Niners try to reverse trend against St. Louis

Sunday, September 11, 2005

SAN FRANCISCO -- Mike Nolan got a twinge of nostalgia and excitement when he learned his first game as a head coach would be against the San Francisco 49ers' oldest rivals.

Nolan, whose father also held this job, is more aware than most new coaches of the history in this matchup, back to the blue-and-white uniforms of the Los Angeles Rams.

"This is one of those rivalries that makes the NFL great," Nolan said. "It doesn't matter the year, and it doesn't matter the players. The 49ers and the Rams just have something between them."

But when St. Louis lines up on the other side of Candlestick Park on Sunday, Nolan hopes he'll do better than his recent predecessors in this job, who have been trounced by Mike Martz and Dick Vermeil in recent seasons.

When Nolan took the job, his first announced goal was to win the NFC West this season. When the players reported to training camp, they were greeted by banners featuring the helmets of division rivals St. Louis, Seattle and Arizona all crossed out with red X's.

And though there's little reason to suspect rebuilding San Francisco can stay with resurgent St. Louis this season, Nolan eventually hopes to do better in this rivalry than his father: Dick Nolan went 2-13-1 against the Rams while coaching the 49ers from 1968 to 1975.

"The Rams have an identity that we're aware of," Nolan said. "They refer to themselves as the Greatest Show on Turf. We're searching for our identity, which is where you expect to be. For us it will be a first step in finding what that identity is.

"All those things that the Rams are, nobody knows what the 49ers are."

While the 49ers look for the strengths that will define them, St. Louis will attempt to tweak its winning formula this season.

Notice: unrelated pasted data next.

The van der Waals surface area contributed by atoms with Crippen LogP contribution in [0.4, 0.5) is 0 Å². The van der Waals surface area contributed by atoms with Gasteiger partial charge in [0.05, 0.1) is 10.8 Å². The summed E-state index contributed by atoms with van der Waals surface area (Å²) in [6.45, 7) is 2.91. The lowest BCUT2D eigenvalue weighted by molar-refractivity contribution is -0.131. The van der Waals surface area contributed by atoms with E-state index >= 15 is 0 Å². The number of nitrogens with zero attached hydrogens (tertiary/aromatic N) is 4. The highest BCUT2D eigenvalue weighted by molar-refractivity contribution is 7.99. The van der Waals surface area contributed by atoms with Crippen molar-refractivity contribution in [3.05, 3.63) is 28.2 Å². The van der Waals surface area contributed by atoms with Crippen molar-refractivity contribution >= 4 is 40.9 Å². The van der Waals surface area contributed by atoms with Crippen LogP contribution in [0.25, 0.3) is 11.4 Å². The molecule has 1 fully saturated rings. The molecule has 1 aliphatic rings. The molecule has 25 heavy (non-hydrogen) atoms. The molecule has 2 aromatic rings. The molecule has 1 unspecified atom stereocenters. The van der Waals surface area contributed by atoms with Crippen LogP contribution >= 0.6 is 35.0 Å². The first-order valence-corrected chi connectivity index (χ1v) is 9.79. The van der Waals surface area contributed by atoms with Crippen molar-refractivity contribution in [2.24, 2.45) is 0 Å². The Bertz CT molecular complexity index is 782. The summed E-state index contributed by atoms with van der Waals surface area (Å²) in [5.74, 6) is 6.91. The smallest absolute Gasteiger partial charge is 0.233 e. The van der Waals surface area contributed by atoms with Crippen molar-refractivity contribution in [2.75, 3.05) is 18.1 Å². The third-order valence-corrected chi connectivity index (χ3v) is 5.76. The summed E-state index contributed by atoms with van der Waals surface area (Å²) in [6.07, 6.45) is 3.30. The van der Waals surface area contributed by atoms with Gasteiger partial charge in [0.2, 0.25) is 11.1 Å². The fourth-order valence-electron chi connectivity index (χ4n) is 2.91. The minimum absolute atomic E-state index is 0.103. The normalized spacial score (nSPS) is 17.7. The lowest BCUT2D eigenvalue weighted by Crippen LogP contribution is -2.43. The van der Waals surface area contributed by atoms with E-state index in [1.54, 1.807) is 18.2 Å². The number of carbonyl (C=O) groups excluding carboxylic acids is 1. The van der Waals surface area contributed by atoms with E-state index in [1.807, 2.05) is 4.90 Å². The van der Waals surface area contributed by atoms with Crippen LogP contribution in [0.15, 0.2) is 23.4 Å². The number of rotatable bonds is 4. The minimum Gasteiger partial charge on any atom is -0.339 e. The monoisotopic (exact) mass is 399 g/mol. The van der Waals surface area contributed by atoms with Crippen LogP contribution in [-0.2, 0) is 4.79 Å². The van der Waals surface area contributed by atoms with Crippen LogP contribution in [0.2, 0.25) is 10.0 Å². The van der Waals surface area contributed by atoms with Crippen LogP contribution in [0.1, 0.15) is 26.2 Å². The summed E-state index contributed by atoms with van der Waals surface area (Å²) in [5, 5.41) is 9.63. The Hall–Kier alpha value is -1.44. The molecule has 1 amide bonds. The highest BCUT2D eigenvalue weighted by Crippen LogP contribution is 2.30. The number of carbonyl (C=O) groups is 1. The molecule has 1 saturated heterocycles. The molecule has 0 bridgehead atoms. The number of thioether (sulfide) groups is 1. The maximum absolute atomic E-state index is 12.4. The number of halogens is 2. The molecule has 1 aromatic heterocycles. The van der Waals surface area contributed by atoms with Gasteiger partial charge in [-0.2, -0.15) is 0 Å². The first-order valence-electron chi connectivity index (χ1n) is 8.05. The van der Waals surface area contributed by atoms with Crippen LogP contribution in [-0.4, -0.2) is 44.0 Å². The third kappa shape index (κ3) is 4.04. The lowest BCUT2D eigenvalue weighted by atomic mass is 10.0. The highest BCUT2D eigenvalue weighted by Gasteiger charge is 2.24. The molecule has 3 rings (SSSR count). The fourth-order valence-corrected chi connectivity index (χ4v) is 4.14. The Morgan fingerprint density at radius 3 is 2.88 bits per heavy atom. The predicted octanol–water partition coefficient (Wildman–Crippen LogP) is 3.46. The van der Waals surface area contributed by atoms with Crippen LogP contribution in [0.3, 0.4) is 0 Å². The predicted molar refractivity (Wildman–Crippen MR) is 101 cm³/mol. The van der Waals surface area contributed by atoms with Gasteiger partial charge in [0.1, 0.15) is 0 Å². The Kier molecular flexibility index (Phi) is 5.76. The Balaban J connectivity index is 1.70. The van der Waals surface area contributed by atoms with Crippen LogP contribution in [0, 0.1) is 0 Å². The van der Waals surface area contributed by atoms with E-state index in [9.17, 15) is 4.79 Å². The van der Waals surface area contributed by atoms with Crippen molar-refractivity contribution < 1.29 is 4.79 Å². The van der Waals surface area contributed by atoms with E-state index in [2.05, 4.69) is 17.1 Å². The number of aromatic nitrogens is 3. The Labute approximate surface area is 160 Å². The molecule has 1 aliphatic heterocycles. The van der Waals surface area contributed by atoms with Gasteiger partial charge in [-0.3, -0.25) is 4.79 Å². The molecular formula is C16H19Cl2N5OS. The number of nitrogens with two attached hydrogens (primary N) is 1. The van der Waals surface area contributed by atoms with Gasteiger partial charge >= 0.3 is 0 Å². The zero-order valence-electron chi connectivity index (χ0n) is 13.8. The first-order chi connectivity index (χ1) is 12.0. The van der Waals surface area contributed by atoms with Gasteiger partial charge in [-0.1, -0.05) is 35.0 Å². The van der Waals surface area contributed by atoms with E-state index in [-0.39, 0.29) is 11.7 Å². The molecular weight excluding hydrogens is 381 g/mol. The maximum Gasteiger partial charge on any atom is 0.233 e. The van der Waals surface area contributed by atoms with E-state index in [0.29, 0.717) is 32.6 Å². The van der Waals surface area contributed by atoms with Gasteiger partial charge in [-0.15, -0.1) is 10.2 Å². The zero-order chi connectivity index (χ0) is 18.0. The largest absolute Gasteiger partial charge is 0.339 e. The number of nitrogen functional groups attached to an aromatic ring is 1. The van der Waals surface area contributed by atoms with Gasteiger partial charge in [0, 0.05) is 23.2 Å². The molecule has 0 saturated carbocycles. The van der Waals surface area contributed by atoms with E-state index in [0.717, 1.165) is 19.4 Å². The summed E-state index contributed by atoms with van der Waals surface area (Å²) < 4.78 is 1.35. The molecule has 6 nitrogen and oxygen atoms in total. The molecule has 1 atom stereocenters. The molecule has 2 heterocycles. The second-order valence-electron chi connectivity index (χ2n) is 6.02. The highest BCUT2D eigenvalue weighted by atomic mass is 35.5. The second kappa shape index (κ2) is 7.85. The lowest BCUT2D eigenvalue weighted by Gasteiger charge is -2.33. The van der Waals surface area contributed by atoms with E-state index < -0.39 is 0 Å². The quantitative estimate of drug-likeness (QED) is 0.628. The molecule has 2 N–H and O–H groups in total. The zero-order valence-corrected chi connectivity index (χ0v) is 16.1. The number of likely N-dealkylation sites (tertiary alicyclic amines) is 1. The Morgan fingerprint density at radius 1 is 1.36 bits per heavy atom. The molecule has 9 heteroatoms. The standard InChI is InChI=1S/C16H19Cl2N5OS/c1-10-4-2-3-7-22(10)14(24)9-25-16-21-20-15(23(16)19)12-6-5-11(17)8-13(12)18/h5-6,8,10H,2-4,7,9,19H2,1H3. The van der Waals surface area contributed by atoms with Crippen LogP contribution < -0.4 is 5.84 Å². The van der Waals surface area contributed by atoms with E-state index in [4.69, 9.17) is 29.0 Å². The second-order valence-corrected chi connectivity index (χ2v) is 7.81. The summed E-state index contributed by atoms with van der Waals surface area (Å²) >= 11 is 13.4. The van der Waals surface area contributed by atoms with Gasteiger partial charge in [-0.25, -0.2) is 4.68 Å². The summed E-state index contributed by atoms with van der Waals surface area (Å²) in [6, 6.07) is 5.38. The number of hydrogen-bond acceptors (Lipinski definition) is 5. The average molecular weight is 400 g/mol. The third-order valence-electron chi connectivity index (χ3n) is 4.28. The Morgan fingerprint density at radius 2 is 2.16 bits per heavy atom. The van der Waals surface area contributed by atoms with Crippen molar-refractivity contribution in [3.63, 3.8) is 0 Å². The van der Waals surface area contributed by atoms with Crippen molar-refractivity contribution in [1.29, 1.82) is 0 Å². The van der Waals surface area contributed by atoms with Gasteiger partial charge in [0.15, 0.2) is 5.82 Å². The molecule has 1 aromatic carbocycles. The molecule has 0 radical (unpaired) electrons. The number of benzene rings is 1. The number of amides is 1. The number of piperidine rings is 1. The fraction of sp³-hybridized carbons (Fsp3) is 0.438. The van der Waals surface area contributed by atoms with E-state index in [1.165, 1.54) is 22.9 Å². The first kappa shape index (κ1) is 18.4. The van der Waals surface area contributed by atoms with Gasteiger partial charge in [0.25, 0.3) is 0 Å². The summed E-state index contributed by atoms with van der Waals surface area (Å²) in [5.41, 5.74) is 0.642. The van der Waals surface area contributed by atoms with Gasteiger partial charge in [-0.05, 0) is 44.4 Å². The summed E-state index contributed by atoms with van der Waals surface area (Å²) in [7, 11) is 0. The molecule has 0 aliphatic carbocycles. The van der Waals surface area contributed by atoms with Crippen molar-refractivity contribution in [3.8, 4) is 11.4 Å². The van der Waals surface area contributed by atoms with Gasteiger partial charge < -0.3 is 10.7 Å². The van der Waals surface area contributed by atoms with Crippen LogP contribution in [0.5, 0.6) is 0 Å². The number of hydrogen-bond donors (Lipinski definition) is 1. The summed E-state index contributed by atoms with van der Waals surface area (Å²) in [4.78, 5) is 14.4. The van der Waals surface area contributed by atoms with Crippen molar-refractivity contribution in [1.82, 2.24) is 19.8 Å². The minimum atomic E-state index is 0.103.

The Rams' high-powered offense has been their trademark ever since Martz arrived as a coordinator in 1999. He became head coach a year later and earned a maverick reputation for his willingness to pass early and often, no matter the consequences.

St. Louis eroded to an 8-8 team last season that made the playoffs but got stomped by Atlanta. So the Rams retooled, signing linebackers Chris Claiborne and Dexter Coakley to shore up the defense while promoting running back Steven Jackson over Marshall Faulk for a starting job.

"And we're healthy for the first time in a long time to start off with," Martz said. "We tried to change our approach to the game a little bit while still keeping in mind all of those things that we do well."

But that's nothing compared to the heavy construction going on in San Francisco, where Nolan simply is patching holes and building new schemes to shore up a team left nearly bereft of talent while GM Terry Donahue and coach Dennis Erickson were in charge.

After allowing a league-high 452 points last season, the 49ers switched to a 3-4 defensive front for Nolan, the former defensive coordinator in Baltimore. Nine NFL teams primarily run the 3-4, but Dallas is the only other NFC team using the set.

The look could be effective against the Rams, perhaps allowing linebackers Julian Peterson and Andre Carter to put enough pressure on Marc Bulger to take the burden off the defensive secondary -- at least, that's the plan.

"Right now, we have the advantage that it's a brand-new defense, and nobody has been exposed to it," 49ers defensive coordinator Billy Davis said. "We don't have tendencies yet."

Davis has a point: Those changes, plus the 49ers' resumption of the West Coast offense, have effectively turned the Rams' game film of San Francisco last season into nothing more than useless highlight reels.

"You're never really quite sure what to expect," said Martz, who coached with Nolan for two seasons in Washington. "It gives you some trepidation."

Tim Rattay seems confident in the 49ers' ability to move the ball despite last season's struggles against St. Louis, when he got sacked seven times and threw two interceptions.

But the 49ers are most excited to see how that new defense fares against the Rams offense. Players acknowledge the defense's success or failure could set a tone stretching well beyond this game -- and coloring this rivalry into the future.

"Me, personally, I don't like the Rams. I can't stand them," running back Kevan Barlow said. "Last year, they embarrassed us. Our fans don't like them either. ... I believe the Rams are going to come in here, and they're going to sleep. That's what a lot of teams are going to do against us. We're going to prove them wrong."

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